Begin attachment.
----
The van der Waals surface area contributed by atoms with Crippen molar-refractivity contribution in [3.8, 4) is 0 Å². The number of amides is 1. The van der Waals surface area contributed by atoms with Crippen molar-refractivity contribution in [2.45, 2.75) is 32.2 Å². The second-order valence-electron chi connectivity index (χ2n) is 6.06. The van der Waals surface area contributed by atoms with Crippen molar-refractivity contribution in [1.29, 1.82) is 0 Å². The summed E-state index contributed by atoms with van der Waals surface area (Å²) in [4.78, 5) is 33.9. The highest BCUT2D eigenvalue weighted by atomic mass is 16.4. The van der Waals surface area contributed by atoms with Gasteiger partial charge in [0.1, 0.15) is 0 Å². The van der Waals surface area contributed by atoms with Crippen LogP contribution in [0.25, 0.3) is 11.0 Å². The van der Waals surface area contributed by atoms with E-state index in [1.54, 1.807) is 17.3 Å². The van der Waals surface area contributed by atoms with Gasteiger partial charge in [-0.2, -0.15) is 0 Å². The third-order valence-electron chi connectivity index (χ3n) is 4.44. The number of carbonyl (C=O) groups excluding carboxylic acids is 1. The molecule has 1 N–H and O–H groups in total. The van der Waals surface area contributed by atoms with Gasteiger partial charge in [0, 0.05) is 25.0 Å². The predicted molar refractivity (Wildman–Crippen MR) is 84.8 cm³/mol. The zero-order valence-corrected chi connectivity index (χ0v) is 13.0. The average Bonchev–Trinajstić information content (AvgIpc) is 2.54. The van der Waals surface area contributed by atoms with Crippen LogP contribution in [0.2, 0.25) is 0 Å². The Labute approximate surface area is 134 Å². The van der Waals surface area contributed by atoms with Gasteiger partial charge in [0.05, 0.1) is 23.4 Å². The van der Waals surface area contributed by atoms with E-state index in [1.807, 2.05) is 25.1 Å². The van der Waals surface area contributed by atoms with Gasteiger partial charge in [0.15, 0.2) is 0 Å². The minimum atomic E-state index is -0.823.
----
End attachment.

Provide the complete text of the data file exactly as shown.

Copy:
The van der Waals surface area contributed by atoms with Crippen molar-refractivity contribution in [3.8, 4) is 0 Å². The number of amides is 1. The van der Waals surface area contributed by atoms with Crippen molar-refractivity contribution in [2.45, 2.75) is 32.2 Å². The second-order valence-electron chi connectivity index (χ2n) is 6.06. The van der Waals surface area contributed by atoms with Crippen molar-refractivity contribution in [1.29, 1.82) is 0 Å². The summed E-state index contributed by atoms with van der Waals surface area (Å²) in [4.78, 5) is 33.9. The highest BCUT2D eigenvalue weighted by atomic mass is 16.4. The van der Waals surface area contributed by atoms with Gasteiger partial charge in [0.1, 0.15) is 0 Å². The van der Waals surface area contributed by atoms with Crippen LogP contribution in [0.25, 0.3) is 11.0 Å². The van der Waals surface area contributed by atoms with E-state index in [1.54, 1.807) is 17.3 Å². The van der Waals surface area contributed by atoms with Gasteiger partial charge in [-0.2, -0.15) is 0 Å². The third-order valence-electron chi connectivity index (χ3n) is 4.44. The number of carbonyl (C=O) groups excluding carboxylic acids is 1. The molecule has 1 N–H and O–H groups in total. The van der Waals surface area contributed by atoms with Gasteiger partial charge in [0, 0.05) is 25.0 Å². The predicted molar refractivity (Wildman–Crippen MR) is 84.8 cm³/mol. The zero-order valence-corrected chi connectivity index (χ0v) is 13.0. The average Bonchev–Trinajstić information content (AvgIpc) is 2.54. The van der Waals surface area contributed by atoms with Crippen LogP contribution in [0.2, 0.25) is 0 Å². The Labute approximate surface area is 134 Å². The van der Waals surface area contributed by atoms with Gasteiger partial charge in [0.05, 0.1) is 23.4 Å². The van der Waals surface area contributed by atoms with E-state index in [1.807, 2.05) is 25.1 Å². The van der Waals surface area contributed by atoms with Gasteiger partial charge in [0.15, 0.2) is 0 Å². The minimum atomic E-state index is -0.823.